to address the problem, you just say that I'm not thinking
poetically enough. So, where's the poetry? And how is it
supposed to help?
I mean, if you think that parables are more helpful than saying
things explicitly in this domain then I can speak in parables ...
Once there was a man beset by robbers, beaten, and left for
dead by the roadside; and the ruler of that country came by,
and passed by him on the other side of the road, saying "For me
to intervene here would disturb the natural working of things;
far better to let nature take its course". Again he passed by,
just as another group of robbers were laying into the unfortunate
fellow; and he said as he crossed to the other side of the road
"It would never do to interfere with their freedom to act as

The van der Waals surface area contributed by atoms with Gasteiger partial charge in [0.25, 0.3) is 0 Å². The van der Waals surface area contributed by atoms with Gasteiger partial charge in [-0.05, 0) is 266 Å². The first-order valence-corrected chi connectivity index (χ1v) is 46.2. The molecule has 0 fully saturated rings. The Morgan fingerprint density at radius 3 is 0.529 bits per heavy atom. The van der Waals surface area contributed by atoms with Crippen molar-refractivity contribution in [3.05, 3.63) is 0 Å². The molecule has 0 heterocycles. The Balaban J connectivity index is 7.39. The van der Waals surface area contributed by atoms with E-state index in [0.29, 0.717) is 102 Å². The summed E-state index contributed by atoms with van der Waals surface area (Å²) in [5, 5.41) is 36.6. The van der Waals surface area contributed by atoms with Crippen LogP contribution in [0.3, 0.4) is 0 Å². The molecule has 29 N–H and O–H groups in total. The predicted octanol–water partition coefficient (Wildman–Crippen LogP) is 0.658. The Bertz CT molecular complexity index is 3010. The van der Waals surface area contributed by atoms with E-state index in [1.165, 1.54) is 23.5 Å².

they please". And a third time he came past, the ruler of the
country who was in fact also the author of the book in which
this tale is told; and he did nothing, for how can the author
of a story be rightly said to interact with the characters
within it? -- It happened that the author's son read his book,
and grew angry, and said to his father: I take my leave of
you; for I feel that man's suffering as if it were my own;
I was injured and you did not care for me, I was abandoned
and you walked by me, I was dying and you gave me no comfort.
So he left his father and travelled to a distant land, and
after some years he came to think that perhaps he and his
father might be reconciled. So he headed home, thinking that
perhaps his father would be there waiting him, or might even
come to meet him. But when at last he arrived at the place
that had been theirs, he found it deserted, seemingly for
thousands of years, and the people in the houses nearby
declared that it had always been so, and that the old man
whom the son half-fondly and half-crossly remembered was
but an old wives' tale. As the son was departing again in